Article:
Metal from cremated bodies in Northern Ireland recycled into road signs and aircraft engines in Holland
Nearly two tonnes of metal - including jewellery, gold teeth and fillings - have been collected from the ashes of cremated bodies in Northern Ireland.
The materials were shipped to the Netherlands where some were used to construct objects such as road signs and aircraft engines.
However, bereaved families were not told about the recycling scheme, which has been operating for the last four years.
It found more than 11,000 cremations have taken place since the scheme started in 2010.
Yet Belfast City Council, which is responsible for Roselawn Crematorium, said it had not notified relatives.
Industry guidelines recommend bereaved families are made aware of the recycling scheme.
The scheme's aim is to protect the environment by recycling the metals, with profits going to charity.
There is no suggestion of illegal or untoward conduct by Belfast City Council.
Metals found in ashes following cremation are removed with tongs and a magnet and placed into a recycling container.
The vast majority originate from metal hips, as well as nails, screws and ornaments from coffins, plus gold, silver and palladium, which is found in dental fillings.
The recycling container is collected by Orthometals, the Dutch company behind the scheme, and transported to the Netherlands where it is sorted and sold on to be melted.
Some material is sold for casting pieces in the aircraft, car and household industries.
Once costs for processing have been accounted for, proceeds are donated to charity.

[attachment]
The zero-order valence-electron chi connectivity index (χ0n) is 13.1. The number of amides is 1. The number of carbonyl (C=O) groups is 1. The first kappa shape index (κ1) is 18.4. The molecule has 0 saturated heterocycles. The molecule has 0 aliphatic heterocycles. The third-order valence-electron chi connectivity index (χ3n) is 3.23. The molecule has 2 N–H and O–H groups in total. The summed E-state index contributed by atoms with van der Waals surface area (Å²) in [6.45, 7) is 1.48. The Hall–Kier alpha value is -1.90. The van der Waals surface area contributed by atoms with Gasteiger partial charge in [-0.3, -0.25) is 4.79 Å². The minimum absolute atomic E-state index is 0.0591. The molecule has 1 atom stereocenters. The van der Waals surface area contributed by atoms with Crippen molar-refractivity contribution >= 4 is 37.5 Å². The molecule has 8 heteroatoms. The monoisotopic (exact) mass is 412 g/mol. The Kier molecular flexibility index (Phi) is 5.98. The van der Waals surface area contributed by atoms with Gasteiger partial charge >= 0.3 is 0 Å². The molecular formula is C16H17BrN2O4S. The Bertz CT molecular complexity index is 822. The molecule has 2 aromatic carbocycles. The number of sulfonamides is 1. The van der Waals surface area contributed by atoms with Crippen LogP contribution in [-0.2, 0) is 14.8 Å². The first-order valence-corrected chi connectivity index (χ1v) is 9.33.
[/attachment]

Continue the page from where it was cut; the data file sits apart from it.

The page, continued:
Since 2010, two tonnes of metal has been collected from Roselawn Crematorium, including 1,069g of palladium valued at £16,920 and 446g of gold, worth £10,595.
The total worth of metal collected from Belfast was £31,337.
Dr Heather Conway from Queen's University, who is an expert on body disposal law and funeral disputes, said the council's failure to inform families of the recycling scheme raised a number of ethical concerns.
"Because of the symbolic and emotional attachment that we have to our loved ones' remains, this has the potential to be hugely upsetting for people," she said.
"Industry practice guidelines state that people should be informed and there are clear ethical issues if bereaved relatives are not made aware that their loved ones' remains may be subject to this process."
Belfast City Council said: "It is not deemed necessary to provide this information and no family has ever requested it.
"However, we keep this under review."
Orthometals said the scheme's main aim was promoting recycling in the interests of environmental protection.